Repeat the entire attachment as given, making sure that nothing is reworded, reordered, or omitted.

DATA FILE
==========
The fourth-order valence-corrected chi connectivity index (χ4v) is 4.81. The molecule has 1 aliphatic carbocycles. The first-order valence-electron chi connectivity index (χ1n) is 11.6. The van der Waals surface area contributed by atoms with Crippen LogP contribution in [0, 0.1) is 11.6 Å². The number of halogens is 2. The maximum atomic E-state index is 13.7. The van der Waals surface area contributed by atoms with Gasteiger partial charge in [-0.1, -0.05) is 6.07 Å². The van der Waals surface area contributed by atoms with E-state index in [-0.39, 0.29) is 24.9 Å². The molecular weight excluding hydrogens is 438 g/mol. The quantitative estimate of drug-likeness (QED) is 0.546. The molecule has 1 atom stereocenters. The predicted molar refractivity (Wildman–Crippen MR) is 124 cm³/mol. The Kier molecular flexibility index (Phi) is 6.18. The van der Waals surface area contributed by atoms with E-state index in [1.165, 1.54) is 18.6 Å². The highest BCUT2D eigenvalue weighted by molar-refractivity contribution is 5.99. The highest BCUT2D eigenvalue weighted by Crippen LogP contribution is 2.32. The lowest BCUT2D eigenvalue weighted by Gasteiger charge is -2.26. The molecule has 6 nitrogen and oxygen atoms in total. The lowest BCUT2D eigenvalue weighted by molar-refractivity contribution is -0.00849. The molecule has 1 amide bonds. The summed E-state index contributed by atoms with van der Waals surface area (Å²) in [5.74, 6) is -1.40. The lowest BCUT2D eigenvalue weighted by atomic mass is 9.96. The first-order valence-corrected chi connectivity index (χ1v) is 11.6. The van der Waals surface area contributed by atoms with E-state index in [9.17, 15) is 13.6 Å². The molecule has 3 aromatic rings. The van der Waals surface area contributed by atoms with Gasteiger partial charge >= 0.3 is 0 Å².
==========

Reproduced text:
The fourth-order valence-corrected chi connectivity index (χ4v) is 4.81. The molecule has 1 aliphatic carbocycles. The first-order valence-electron chi connectivity index (χ1n) is 11.6. The van der Waals surface area contributed by atoms with Crippen LogP contribution in [0, 0.1) is 11.6 Å². The number of halogens is 2. The maximum atomic E-state index is 13.7. The van der Waals surface area contributed by atoms with Gasteiger partial charge in [-0.1, -0.05) is 6.07 Å². The van der Waals surface area contributed by atoms with E-state index in [-0.39, 0.29) is 24.9 Å². The molecular weight excluding hydrogens is 438 g/mol. The quantitative estimate of drug-likeness (QED) is 0.546. The molecule has 1 atom stereocenters. The predicted molar refractivity (Wildman–Crippen MR) is 124 cm³/mol. The Kier molecular flexibility index (Phi) is 6.18. The van der Waals surface area contributed by atoms with E-state index in [1.165, 1.54) is 18.6 Å². The highest BCUT2D eigenvalue weighted by molar-refractivity contribution is 5.99. The highest BCUT2D eigenvalue weighted by Crippen LogP contribution is 2.32. The lowest BCUT2D eigenvalue weighted by Gasteiger charge is -2.26. The molecule has 6 nitrogen and oxygen atoms in total. The lowest BCUT2D eigenvalue weighted by molar-refractivity contribution is -0.00849. The molecule has 1 amide bonds. The summed E-state index contributed by atoms with van der Waals surface area (Å²) in [5.74, 6) is -1.40. The lowest BCUT2D eigenvalue weighted by atomic mass is 9.96. The first-order valence-corrected chi connectivity index (χ1v) is 11.6. The van der Waals surface area contributed by atoms with E-state index in [9.17, 15) is 13.6 Å². The molecule has 3 aromatic rings. The van der Waals surface area contributed by atoms with Gasteiger partial charge >= 0.3 is 0 Å².